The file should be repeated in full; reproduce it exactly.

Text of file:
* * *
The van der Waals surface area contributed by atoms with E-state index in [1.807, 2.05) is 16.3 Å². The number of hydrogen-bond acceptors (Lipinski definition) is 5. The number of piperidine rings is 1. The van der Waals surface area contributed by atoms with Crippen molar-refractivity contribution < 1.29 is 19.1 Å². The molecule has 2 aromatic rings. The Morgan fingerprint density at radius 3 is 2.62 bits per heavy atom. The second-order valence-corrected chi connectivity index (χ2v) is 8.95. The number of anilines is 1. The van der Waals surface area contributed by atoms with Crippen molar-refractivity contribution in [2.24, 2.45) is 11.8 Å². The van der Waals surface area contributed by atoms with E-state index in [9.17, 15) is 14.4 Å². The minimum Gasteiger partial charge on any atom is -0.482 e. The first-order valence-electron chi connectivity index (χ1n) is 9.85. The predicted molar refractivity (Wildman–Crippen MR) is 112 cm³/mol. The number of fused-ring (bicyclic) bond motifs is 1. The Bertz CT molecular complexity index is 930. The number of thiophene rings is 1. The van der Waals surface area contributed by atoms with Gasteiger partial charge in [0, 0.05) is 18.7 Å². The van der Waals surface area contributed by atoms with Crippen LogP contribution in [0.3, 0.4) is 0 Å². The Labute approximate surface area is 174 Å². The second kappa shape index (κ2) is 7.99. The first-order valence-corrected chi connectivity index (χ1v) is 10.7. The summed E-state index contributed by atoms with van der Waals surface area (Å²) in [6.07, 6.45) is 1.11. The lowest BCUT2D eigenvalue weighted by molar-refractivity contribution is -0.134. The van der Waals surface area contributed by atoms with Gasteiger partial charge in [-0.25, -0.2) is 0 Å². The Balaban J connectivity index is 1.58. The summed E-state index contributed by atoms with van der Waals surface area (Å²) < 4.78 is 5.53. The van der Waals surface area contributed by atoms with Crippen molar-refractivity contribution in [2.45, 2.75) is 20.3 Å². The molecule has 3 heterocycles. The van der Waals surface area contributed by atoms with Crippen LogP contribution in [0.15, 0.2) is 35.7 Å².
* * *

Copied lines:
The van der Waals surface area contributed by atoms with E-state index in [1.807, 2.05) is 16.3 Å². The number of hydrogen-bond acceptors (Lipinski definition) is 5. The number of piperidine rings is 1. The van der Waals surface area contributed by atoms with Crippen molar-refractivity contribution < 1.29 is 19.1 Å². The molecule has 2 aromatic rings. The Morgan fingerprint density at radius 3 is 2.62 bits per heavy atom. The second-order valence-corrected chi connectivity index (χ2v) is 8.95. The number of anilines is 1. The van der Waals surface area contributed by atoms with Crippen molar-refractivity contribution in [2.24, 2.45) is 11.8 Å². The van der Waals surface area contributed by atoms with E-state index in [9.17, 15) is 14.4 Å². The minimum Gasteiger partial charge on any atom is -0.482 e. The first-order valence-electron chi connectivity index (χ1n) is 9.85. The predicted molar refractivity (Wildman–Crippen MR) is 112 cm³/mol. The number of fused-ring (bicyclic) bond motifs is 1. The Bertz CT molecular complexity index is 930. The number of thiophene rings is 1. The van der Waals surface area contributed by atoms with Gasteiger partial charge in [0, 0.05) is 18.7 Å². The van der Waals surface area contributed by atoms with Crippen LogP contribution in [0.3, 0.4) is 0 Å². The Labute approximate surface area is 174 Å². The second kappa shape index (κ2) is 7.99. The first-order valence-corrected chi connectivity index (χ1v) is 10.7. The summed E-state index contributed by atoms with van der Waals surface area (Å²) in [6.07, 6.45) is 1.11. The lowest BCUT2D eigenvalue weighted by molar-refractivity contribution is -0.134. The van der Waals surface area contributed by atoms with Gasteiger partial charge in [-0.25, -0.2) is 0 Å². The Balaban J connectivity index is 1.58. The summed E-state index contributed by atoms with van der Waals surface area (Å²) < 4.78 is 5.53. The van der Waals surface area contributed by atoms with Crippen molar-refractivity contribution in [2.45, 2.75) is 20.3 Å². The molecule has 3 heterocycles. The van der Waals surface area contributed by atoms with Crippen LogP contribution in [0.15, 0.2) is 35.7 Å².